Mary Hallock Foote is not known for progressive gender politics. Quite the opposite. As her biographer Darlis Miller observes, Foote and her longtime friend Helena DeKay Gilder agreed that woman’s most important work lay in the home, and suffrage would distract her from her primary duties. But Foote did not always practice her belief in the separate spheres of men and women perfectly. Not only did necessity compel her for a time to support her family, but an 1887 letter also shows that in her professional life, Foote did not always think of her work as feminine or separate from the work of men.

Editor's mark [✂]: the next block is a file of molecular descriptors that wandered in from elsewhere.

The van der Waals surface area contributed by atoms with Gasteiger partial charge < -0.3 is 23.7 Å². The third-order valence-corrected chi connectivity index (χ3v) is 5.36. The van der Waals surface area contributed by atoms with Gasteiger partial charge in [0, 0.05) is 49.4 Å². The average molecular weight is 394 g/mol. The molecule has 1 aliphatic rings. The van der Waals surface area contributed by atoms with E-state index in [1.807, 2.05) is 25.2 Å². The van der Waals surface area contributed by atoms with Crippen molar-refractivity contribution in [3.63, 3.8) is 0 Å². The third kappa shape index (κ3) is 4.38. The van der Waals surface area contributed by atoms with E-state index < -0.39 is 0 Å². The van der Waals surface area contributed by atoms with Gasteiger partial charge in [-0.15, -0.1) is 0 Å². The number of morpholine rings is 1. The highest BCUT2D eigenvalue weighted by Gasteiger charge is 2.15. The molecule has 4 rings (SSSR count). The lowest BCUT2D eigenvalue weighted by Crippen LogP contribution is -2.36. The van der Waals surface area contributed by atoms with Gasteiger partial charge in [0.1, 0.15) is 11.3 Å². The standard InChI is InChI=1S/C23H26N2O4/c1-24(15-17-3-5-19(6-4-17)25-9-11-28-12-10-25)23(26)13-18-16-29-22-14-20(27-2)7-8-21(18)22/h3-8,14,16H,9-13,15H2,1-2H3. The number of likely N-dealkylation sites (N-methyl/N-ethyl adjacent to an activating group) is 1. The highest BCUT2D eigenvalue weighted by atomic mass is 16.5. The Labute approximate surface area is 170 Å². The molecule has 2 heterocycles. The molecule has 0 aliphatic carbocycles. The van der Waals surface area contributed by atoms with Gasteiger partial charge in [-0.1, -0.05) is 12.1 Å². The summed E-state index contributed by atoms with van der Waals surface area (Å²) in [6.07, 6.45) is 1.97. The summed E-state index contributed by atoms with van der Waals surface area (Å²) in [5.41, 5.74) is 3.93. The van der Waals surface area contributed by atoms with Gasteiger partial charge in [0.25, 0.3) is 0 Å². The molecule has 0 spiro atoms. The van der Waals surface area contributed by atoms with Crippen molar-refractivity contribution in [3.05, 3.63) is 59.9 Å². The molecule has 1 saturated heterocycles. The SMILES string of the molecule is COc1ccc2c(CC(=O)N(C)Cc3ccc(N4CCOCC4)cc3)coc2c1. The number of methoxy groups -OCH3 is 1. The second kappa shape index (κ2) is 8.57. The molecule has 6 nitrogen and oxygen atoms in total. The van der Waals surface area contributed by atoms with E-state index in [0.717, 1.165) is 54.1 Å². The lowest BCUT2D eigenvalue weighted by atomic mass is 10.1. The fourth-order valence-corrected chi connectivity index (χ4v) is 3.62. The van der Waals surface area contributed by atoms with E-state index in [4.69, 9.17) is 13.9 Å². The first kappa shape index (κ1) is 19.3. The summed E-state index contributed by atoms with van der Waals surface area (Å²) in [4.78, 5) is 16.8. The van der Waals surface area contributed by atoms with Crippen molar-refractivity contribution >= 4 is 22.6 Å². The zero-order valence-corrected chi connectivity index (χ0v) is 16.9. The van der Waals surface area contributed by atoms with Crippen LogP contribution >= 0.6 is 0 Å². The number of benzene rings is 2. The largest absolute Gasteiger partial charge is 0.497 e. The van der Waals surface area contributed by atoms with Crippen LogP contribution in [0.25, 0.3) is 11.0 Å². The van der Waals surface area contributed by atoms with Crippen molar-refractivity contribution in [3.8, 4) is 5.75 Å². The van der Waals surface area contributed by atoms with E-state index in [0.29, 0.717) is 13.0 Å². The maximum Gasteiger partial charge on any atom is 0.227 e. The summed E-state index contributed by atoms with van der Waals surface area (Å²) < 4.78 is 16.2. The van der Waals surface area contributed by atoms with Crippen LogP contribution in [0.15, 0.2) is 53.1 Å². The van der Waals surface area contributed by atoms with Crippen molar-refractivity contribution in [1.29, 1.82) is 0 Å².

Any reference to or quotation from this article should be cited as follows: Penry, Tara. “Progressive Foote? Gender Politics in an 1887 Letter from Mary Hallock Foote.” Western Writers Online October 2013. 4 pp. http://scholarworks.boisestate.edu/wwo/2/. Accessed [your date of access].